A federal appeals court removed a serious legal challenge to the Bush administration’s warrantless wiretapping program yesterday, overruling the only judge who held that a controversial surveillance effort by the National Security Agency was unconstitutional, the Washington Post reports.
Two members of a three-judge panel of the Cincinnati-based U.S. Court of Appeals for the 6th Circuit ordered the dismissal of a major lawsuit that challenged the wiretapping, which President Bush authorized secretly to eavesdrop on communications involving potential terrorists shortly after the Sept. 11, 2001, attacks.
The court did not rule on the spying program’s legality. Instead, it declared that the American Civil Liberties Union and the others who brought the case — including academics, lawyers and journalists — did not have the standing to sue because they could not demonstrate that they had been direct targets of the clandestine surveillance.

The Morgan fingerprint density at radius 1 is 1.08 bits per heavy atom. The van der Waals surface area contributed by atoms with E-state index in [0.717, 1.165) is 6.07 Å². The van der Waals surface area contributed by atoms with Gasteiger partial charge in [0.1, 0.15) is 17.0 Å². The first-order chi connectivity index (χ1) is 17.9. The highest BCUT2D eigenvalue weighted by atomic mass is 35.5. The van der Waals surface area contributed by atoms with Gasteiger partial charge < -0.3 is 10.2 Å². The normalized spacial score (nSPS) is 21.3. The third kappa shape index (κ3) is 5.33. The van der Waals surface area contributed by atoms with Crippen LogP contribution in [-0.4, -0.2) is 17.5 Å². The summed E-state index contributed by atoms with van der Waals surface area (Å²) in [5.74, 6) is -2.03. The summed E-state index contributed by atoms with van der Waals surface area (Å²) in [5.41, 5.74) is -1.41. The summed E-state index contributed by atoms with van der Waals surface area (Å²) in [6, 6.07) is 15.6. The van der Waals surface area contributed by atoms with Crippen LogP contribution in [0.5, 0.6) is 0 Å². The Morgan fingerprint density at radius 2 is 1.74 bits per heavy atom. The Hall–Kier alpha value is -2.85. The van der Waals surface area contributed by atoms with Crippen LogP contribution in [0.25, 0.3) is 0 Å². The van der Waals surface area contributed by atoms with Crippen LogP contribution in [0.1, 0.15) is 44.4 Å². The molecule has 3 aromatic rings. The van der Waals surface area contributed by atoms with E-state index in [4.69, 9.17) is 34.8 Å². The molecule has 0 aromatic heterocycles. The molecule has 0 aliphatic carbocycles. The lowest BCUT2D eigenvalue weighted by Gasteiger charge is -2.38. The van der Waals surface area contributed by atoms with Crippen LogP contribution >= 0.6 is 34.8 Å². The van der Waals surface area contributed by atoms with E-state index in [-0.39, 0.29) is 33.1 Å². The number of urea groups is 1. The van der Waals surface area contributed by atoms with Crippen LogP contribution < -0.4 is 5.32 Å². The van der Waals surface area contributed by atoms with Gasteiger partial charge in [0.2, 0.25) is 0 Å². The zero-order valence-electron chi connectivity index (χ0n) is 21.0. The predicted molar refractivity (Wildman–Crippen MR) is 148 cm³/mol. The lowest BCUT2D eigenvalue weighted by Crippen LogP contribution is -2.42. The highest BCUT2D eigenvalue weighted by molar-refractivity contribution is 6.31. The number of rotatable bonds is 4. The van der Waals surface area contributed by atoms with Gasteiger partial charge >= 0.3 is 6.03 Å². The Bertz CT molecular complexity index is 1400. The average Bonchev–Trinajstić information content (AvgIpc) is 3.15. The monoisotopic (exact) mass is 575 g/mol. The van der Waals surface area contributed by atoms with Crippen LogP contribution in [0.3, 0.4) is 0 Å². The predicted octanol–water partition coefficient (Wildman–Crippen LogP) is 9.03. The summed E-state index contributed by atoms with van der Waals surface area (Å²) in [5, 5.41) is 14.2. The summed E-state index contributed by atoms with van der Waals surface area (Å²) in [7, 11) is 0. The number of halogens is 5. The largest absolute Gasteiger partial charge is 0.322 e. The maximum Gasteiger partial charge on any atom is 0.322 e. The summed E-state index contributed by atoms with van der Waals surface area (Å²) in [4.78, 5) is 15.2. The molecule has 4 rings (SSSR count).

The decision vacates a ruling in the case made last August by a U.S. District Court judge in Detroit, who ruled that the administration’s program to monitor private communications violated the Bill of Rights and a 1970s federal law.
Yesterday’s action in the 6th Circuit means that the principal remaining legal challenge to the NSA surveillance program is a group of cases pending before a U.S. District Court judge and the U.S. Court of Appeals for the 9th Circuit in California. The primary issue before that appeals court, differing somewhat from that in the Michigan case, is whether the administration may claim that a privilege covering state secrets precludes the litigation.